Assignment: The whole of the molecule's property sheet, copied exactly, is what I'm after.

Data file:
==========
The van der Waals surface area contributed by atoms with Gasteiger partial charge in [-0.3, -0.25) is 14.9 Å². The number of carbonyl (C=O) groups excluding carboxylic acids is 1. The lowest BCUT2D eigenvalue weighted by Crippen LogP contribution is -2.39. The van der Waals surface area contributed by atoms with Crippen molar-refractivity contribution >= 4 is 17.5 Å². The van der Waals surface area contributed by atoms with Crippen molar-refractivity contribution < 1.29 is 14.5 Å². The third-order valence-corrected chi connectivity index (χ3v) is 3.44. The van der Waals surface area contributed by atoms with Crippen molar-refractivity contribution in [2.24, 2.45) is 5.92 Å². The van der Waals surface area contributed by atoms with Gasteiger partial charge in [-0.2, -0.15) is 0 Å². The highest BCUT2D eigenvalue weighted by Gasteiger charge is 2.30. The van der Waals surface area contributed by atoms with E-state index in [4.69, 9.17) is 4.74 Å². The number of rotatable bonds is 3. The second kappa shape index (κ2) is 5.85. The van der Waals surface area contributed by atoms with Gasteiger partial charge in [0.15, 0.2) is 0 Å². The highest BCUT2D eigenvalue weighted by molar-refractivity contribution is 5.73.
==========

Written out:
The van der Waals surface area contributed by atoms with Gasteiger partial charge in [-0.3, -0.25) is 14.9 Å². The number of carbonyl (C=O) groups excluding carboxylic acids is 1. The lowest BCUT2D eigenvalue weighted by Crippen LogP contribution is -2.39. The van der Waals surface area contributed by atoms with Crippen molar-refractivity contribution >= 4 is 17.5 Å². The van der Waals surface area contributed by atoms with Crippen molar-refractivity contribution < 1.29 is 14.5 Å². The third-order valence-corrected chi connectivity index (χ3v) is 3.44. The van der Waals surface area contributed by atoms with Crippen molar-refractivity contribution in [2.24, 2.45) is 5.92 Å². The van der Waals surface area contributed by atoms with Gasteiger partial charge in [-0.2, -0.15) is 0 Å². The highest BCUT2D eigenvalue weighted by Gasteiger charge is 2.30. The van der Waals surface area contributed by atoms with E-state index in [4.69, 9.17) is 4.74 Å². The number of rotatable bonds is 3. The second kappa shape index (κ2) is 5.85. The van der Waals surface area contributed by atoms with Gasteiger partial charge in [0.15, 0.2) is 0 Å². The highest BCUT2D eigenvalue weighted by molar-refractivity contribution is 5.73.